·          a national emergency declaration (within the meaning of the NED Act) to be in force (subparagraph (b)(i)), or

·          the Minister to be satisfied that he or she has afforded the Energy Minister for the Australian Capital Territory and the Energy Minister for the Northern Territory a reasonable opportunity to consult with the Minister concerning the shortage, or likelihood of a shortage, of liquid fuel (subparagraph (b)(ii)).

74.                The purpose of this item is to simplify the process for the declaration of a liquid fuel emergency, while a national emergency declaration is in force, by removing the requirement for consultation with the States and Territories. Instead, the Prime Minister will be required to consult, or to have received a request from, each jurisdiction in which nationally significant harm has occurred, is occurring or is likely to occur before the Governor-General may declare a national emergency under the NED Act, except where the Prime Minister is satisfied that it is not practicable to consult a jurisdiction. The Minister would still be required to be satisfied that it is necessary in the public interest for a Proclamation of a national liquid fuel emergency to be made, before the Governor-General may make such a Proclamation while a national emergency declaration is in force.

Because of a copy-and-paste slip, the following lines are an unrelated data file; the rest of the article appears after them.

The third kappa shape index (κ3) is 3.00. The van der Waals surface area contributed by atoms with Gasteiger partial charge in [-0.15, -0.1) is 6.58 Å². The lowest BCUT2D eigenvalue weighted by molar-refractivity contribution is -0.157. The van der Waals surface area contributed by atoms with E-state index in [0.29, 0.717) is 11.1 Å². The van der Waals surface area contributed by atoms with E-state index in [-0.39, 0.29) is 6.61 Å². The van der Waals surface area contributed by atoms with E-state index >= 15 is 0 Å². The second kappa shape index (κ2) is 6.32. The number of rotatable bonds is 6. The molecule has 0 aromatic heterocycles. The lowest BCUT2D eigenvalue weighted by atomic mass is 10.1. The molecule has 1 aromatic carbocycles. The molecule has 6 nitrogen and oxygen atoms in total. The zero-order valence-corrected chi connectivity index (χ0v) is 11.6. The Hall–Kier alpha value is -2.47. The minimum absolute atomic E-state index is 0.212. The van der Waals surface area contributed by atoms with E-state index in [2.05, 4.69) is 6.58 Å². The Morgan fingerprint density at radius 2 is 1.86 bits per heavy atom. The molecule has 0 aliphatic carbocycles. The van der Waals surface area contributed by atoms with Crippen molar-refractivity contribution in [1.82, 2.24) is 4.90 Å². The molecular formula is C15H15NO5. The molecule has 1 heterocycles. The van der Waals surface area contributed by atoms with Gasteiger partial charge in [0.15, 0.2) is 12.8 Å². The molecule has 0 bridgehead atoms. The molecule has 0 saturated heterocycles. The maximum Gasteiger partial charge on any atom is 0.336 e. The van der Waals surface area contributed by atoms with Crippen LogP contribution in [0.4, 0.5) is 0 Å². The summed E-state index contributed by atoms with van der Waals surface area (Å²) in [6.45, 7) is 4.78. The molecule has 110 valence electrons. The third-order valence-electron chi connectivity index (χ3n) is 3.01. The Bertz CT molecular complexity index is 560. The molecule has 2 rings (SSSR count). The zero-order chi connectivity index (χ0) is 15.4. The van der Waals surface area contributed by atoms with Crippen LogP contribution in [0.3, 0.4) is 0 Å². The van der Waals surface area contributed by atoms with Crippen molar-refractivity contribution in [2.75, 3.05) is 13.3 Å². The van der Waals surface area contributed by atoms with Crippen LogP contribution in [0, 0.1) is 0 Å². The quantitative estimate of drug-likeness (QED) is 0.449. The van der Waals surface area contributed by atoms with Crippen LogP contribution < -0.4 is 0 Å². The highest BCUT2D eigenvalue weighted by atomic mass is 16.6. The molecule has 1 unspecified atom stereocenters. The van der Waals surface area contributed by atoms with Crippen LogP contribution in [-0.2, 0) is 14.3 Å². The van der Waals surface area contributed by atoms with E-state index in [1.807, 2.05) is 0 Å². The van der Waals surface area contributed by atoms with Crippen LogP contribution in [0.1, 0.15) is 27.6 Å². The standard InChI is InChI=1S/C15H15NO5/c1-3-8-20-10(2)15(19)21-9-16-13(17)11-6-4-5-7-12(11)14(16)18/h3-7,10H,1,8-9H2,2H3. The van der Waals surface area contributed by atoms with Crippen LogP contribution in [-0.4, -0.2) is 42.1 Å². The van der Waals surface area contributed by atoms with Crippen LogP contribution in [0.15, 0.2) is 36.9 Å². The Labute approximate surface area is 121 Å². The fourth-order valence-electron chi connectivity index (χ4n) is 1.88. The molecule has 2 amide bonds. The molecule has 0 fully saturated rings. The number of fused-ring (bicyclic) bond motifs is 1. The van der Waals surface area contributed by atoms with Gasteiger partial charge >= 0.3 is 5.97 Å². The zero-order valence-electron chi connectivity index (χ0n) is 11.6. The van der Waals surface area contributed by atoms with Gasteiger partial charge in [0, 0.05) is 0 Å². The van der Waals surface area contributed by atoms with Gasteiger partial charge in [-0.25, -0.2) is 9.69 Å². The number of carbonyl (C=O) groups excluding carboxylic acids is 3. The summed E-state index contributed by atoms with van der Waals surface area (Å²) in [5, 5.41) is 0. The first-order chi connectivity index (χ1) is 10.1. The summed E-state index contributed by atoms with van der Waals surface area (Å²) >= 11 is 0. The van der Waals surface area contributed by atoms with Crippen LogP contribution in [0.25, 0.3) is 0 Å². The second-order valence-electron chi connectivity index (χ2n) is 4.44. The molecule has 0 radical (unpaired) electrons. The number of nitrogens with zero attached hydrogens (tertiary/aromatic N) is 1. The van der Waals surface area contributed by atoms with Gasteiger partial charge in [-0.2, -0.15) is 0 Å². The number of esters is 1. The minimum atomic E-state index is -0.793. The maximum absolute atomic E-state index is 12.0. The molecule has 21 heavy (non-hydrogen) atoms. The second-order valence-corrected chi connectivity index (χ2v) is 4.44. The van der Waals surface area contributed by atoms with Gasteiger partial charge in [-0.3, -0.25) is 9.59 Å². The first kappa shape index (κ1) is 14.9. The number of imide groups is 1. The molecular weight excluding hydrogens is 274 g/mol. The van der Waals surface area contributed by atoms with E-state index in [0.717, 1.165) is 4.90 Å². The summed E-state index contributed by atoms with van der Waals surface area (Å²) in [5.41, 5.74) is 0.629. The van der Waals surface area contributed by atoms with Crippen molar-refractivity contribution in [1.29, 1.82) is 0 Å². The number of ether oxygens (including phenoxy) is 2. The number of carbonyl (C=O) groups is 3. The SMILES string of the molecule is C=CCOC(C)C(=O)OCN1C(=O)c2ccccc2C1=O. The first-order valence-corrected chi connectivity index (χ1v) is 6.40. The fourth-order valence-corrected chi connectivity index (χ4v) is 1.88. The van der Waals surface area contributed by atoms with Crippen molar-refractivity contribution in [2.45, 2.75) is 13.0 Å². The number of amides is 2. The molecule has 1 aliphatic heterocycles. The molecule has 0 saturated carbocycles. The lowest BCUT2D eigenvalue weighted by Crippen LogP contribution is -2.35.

Maritime Transport and Offshore Facilities Security Act 2003

Item 28 - Subsection 33(3)

75.                Subsection 33(1) of the Maritime Transport and Offshore Facilities Security Act 2003 provides that the Secretary may direct that additional security measures be implemented or complied with (known as a security direction). Subsection 35(1) of the Act sets out to whom the Secretary may give security directions, including maritime industry participants, passengers, and persons (other than maritime industry participants and passengers) who are within the boundary of a security regulated port or a security regulated offshore facility.

76.                Subsection 33(3) provides that the Secretary must not give a security direction unless it is appropriate to do so because an unlawful interference with maritime transport or offshore facilities is probable or imminent.

77.                This item repeals subsection 33(3) and substitutes two tests for the Secretary to give a security direction, one of which is specific to national emergency declarations. New subsection 33(3) provides that the Secretary must not give a security direction unless:

·          it is appropriate to do so because an unlawful interference with maritime transport or offshore facilities is probable or imminent (paragraph 33(3)(a)), or

·          if a national emergency declaration (within the meaning of the NED Act) is in force - the Secretary is satisfied that the security direction is appropriate to support the national emergency declaration (paragraph 33(3)(b)).